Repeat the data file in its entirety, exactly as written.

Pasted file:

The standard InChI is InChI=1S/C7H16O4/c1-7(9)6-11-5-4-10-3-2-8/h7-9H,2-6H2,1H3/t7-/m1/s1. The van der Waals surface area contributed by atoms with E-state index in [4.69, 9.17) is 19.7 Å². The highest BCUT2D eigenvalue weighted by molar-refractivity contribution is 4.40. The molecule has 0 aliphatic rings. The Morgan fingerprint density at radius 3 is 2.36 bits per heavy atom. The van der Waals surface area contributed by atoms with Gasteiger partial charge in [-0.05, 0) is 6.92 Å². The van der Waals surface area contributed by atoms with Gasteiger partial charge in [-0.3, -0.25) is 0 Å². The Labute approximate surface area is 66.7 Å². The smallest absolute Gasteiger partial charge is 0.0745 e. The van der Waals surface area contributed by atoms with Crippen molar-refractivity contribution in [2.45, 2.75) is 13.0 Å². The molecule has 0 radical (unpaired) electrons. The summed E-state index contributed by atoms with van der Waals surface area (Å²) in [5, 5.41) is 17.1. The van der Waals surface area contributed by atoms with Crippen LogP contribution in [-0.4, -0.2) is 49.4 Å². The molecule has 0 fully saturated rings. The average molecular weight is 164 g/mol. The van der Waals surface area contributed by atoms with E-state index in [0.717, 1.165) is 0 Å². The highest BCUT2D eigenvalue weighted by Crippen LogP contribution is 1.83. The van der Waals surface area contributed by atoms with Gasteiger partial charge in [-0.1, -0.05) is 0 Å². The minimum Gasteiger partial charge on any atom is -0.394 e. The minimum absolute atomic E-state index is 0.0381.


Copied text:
The standard InChI is InChI=1S/C7H16O4/c1-7(9)6-11-5-4-10-3-2-8/h7-9H,2-6H2,1H3/t7-/m1/s1. The van der Waals surface area contributed by atoms with E-state index in [4.69, 9.17) is 19.7 Å². The highest BCUT2D eigenvalue weighted by molar-refractivity contribution is 4.40. The molecule has 0 aliphatic rings. The Morgan fingerprint density at radius 3 is 2.36 bits per heavy atom. The van der Waals surface area contributed by atoms with Gasteiger partial charge in [-0.05, 0) is 6.92 Å². The van der Waals surface area contributed by atoms with Gasteiger partial charge in [-0.3, -0.25) is 0 Å². The Labute approximate surface area is 66.7 Å². The smallest absolute Gasteiger partial charge is 0.0745 e. The van der Waals surface area contributed by atoms with Crippen molar-refractivity contribution in [2.45, 2.75) is 13.0 Å². The molecule has 0 radical (unpaired) electrons. The summed E-state index contributed by atoms with van der Waals surface area (Å²) in [5, 5.41) is 17.1. The van der Waals surface area contributed by atoms with Crippen LogP contribution in [-0.4, -0.2) is 49.4 Å². The molecule has 0 fully saturated rings. The average molecular weight is 164 g/mol. The van der Waals surface area contributed by atoms with E-state index in [0.717, 1.165) is 0 Å². The highest BCUT2D eigenvalue weighted by Crippen LogP contribution is 1.83. The van der Waals surface area contributed by atoms with Gasteiger partial charge in [-0.1, -0.05) is 0 Å². The minimum Gasteiger partial charge on any atom is -0.394 e. The minimum absolute atomic E-state index is 0.0381.